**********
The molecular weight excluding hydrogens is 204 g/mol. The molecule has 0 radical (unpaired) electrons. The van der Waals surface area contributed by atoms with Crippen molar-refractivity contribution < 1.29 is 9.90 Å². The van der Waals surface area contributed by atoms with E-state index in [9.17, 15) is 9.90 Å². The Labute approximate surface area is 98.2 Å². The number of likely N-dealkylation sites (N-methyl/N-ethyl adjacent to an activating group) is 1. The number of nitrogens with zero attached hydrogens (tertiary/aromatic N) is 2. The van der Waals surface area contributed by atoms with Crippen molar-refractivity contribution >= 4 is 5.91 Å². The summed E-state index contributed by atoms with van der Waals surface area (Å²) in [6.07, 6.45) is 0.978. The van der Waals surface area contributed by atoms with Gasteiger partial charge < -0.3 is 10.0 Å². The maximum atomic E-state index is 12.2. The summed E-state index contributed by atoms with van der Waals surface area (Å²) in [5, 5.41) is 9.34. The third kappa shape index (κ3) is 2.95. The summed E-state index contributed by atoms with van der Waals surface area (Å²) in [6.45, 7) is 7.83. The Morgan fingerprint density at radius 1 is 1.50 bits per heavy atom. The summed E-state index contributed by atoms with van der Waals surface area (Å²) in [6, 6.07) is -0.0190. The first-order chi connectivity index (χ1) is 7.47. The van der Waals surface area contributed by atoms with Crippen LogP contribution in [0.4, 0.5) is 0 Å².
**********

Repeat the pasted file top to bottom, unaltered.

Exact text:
The molecular weight excluding hydrogens is 204 g/mol. The molecule has 0 radical (unpaired) electrons. The van der Waals surface area contributed by atoms with Crippen molar-refractivity contribution < 1.29 is 9.90 Å². The van der Waals surface area contributed by atoms with E-state index in [9.17, 15) is 9.90 Å². The Labute approximate surface area is 98.2 Å². The number of likely N-dealkylation sites (N-methyl/N-ethyl adjacent to an activating group) is 1. The number of nitrogens with zero attached hydrogens (tertiary/aromatic N) is 2. The van der Waals surface area contributed by atoms with Crippen molar-refractivity contribution >= 4 is 5.91 Å². The summed E-state index contributed by atoms with van der Waals surface area (Å²) in [6.07, 6.45) is 0.978. The van der Waals surface area contributed by atoms with Gasteiger partial charge < -0.3 is 10.0 Å². The maximum atomic E-state index is 12.2. The summed E-state index contributed by atoms with van der Waals surface area (Å²) in [5, 5.41) is 9.34. The third kappa shape index (κ3) is 2.95. The summed E-state index contributed by atoms with van der Waals surface area (Å²) in [6.45, 7) is 7.83. The Morgan fingerprint density at radius 1 is 1.50 bits per heavy atom. The summed E-state index contributed by atoms with van der Waals surface area (Å²) in [6, 6.07) is -0.0190. The first-order chi connectivity index (χ1) is 7.47. The van der Waals surface area contributed by atoms with Crippen LogP contribution in [0.4, 0.5) is 0 Å².